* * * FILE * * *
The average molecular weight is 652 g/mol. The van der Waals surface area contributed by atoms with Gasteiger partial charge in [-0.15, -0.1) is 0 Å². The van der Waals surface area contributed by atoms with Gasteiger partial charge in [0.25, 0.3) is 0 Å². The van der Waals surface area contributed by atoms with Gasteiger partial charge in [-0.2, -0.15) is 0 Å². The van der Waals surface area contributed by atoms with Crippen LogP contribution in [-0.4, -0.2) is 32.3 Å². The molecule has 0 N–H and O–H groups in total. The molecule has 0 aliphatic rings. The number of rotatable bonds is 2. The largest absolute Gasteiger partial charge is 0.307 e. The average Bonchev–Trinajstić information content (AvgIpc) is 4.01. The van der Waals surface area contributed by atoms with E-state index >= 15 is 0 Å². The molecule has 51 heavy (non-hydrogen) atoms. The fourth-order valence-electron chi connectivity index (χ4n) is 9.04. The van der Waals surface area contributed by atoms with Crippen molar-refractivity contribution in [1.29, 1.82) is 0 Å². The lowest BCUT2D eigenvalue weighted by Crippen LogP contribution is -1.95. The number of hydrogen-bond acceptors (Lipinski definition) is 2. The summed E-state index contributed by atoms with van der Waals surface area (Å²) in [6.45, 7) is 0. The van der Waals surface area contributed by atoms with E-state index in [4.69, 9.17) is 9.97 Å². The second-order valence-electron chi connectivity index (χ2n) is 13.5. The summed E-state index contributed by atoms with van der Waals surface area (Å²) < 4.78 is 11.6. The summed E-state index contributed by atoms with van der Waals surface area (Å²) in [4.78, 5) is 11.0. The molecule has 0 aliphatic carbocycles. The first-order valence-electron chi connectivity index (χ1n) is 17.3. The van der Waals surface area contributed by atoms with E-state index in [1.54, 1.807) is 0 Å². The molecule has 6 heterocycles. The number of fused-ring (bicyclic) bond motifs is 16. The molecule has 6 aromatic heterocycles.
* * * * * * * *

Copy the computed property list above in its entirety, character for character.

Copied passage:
The average molecular weight is 652 g/mol. The van der Waals surface area contributed by atoms with Gasteiger partial charge in [-0.15, -0.1) is 0 Å². The van der Waals surface area contributed by atoms with Gasteiger partial charge in [0.25, 0.3) is 0 Å². The van der Waals surface area contributed by atoms with Gasteiger partial charge in [-0.2, -0.15) is 0 Å². The van der Waals surface area contributed by atoms with Crippen LogP contribution in [-0.4, -0.2) is 32.3 Å². The molecule has 0 N–H and O–H groups in total. The molecule has 0 aliphatic rings. The number of rotatable bonds is 2. The largest absolute Gasteiger partial charge is 0.307 e. The average Bonchev–Trinajstić information content (AvgIpc) is 4.01. The van der Waals surface area contributed by atoms with E-state index >= 15 is 0 Å². The molecule has 51 heavy (non-hydrogen) atoms. The fourth-order valence-electron chi connectivity index (χ4n) is 9.04. The van der Waals surface area contributed by atoms with Crippen molar-refractivity contribution in [1.29, 1.82) is 0 Å². The lowest BCUT2D eigenvalue weighted by Crippen LogP contribution is -1.95. The number of hydrogen-bond acceptors (Lipinski definition) is 2. The summed E-state index contributed by atoms with van der Waals surface area (Å²) in [6.45, 7) is 0. The van der Waals surface area contributed by atoms with E-state index in [4.69, 9.17) is 9.97 Å². The second-order valence-electron chi connectivity index (χ2n) is 13.5. The summed E-state index contributed by atoms with van der Waals surface area (Å²) < 4.78 is 11.6. The summed E-state index contributed by atoms with van der Waals surface area (Å²) in [4.78, 5) is 11.0. The molecule has 0 aliphatic carbocycles. The first-order valence-electron chi connectivity index (χ1n) is 17.3. The van der Waals surface area contributed by atoms with E-state index in [1.54, 1.807) is 0 Å². The molecule has 6 heterocycles. The number of fused-ring (bicyclic) bond motifs is 16. The molecule has 6 aromatic heterocycles.